How can we apply Matthew 18 to interpersonal problems?

How can we apply the teaching in this passage to interpersonal problems?

Some principles from this passage apply to resolving an interpersonal problem. However, because all Scripture is "God-breathed" (2 Tim 3:16), the application of this passage must be in harmony with the truth in all the Scriptures (Psa 119:160).

If this passage teaches us how to pursue the redress of wrongs against us, it stands alone in the New Testament. When a brother wrongs us, the Lord teaches us to convince him of his wrong (Luke 17:3, 4). If he repents, we are to forgive, even when his expressed repentance seems questionable. Apart from that, the New Testament teaches us to be kind, forbearing, forgiving, and concerned toward those who wrong us (e.g.: 1 Co 6:7). In fact, the remainder of Matthew 18 advocates unlimited forgiveness and shows how inconsistent it is for those whom God has forgiven to exact redress for wrongs others do to them.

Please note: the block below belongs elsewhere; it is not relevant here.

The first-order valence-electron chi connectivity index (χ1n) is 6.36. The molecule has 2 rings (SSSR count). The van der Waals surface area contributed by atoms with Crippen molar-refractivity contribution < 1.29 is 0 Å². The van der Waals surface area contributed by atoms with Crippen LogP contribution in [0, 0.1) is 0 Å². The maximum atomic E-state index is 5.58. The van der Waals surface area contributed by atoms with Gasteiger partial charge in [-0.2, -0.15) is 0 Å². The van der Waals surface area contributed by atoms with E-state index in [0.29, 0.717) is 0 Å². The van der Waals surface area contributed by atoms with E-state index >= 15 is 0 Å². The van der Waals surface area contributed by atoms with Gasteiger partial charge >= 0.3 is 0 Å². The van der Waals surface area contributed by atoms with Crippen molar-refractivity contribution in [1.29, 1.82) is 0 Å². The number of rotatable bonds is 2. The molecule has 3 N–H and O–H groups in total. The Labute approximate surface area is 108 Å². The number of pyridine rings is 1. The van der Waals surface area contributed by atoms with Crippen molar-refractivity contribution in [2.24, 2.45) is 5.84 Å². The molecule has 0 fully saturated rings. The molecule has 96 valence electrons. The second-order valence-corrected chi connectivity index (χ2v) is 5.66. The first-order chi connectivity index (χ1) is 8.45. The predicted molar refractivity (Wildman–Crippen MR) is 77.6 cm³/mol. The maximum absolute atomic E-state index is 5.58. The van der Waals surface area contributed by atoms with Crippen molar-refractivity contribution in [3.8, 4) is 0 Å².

In light of this, several limitations guard how these verses apply to resolving interpersonal disputes. First, the primary goal is gaining the brother. To use this passage to demand redress (v. 28) violates the clear statements of the Lord (vv. 22-35).

Maintaining these truths balances the application of this passage to interpersonal problems.Focus on the purpose: to gain your brother. Keep it private: "between thee and him alone." Many personal, family, and financial issues should never be repeated to the church. They will create factions among believers. If the matter does not affect the testimony of the assembly or clearly cross a moral boundary God has established, it is not an assembly issue. Perhaps the strongest limitation in applying this passage is that it presents a one-sided problem. Only one party has sinned. That is hardly ever (never?) the case in interpersonal problems; both have in some way contributed to the wrong. In the presence of the Light of the World, the Holy One to Whom nothing is hidden, he that is without sin in his relationship problems, let him cast the first stone at his erring brother.

D. Oliver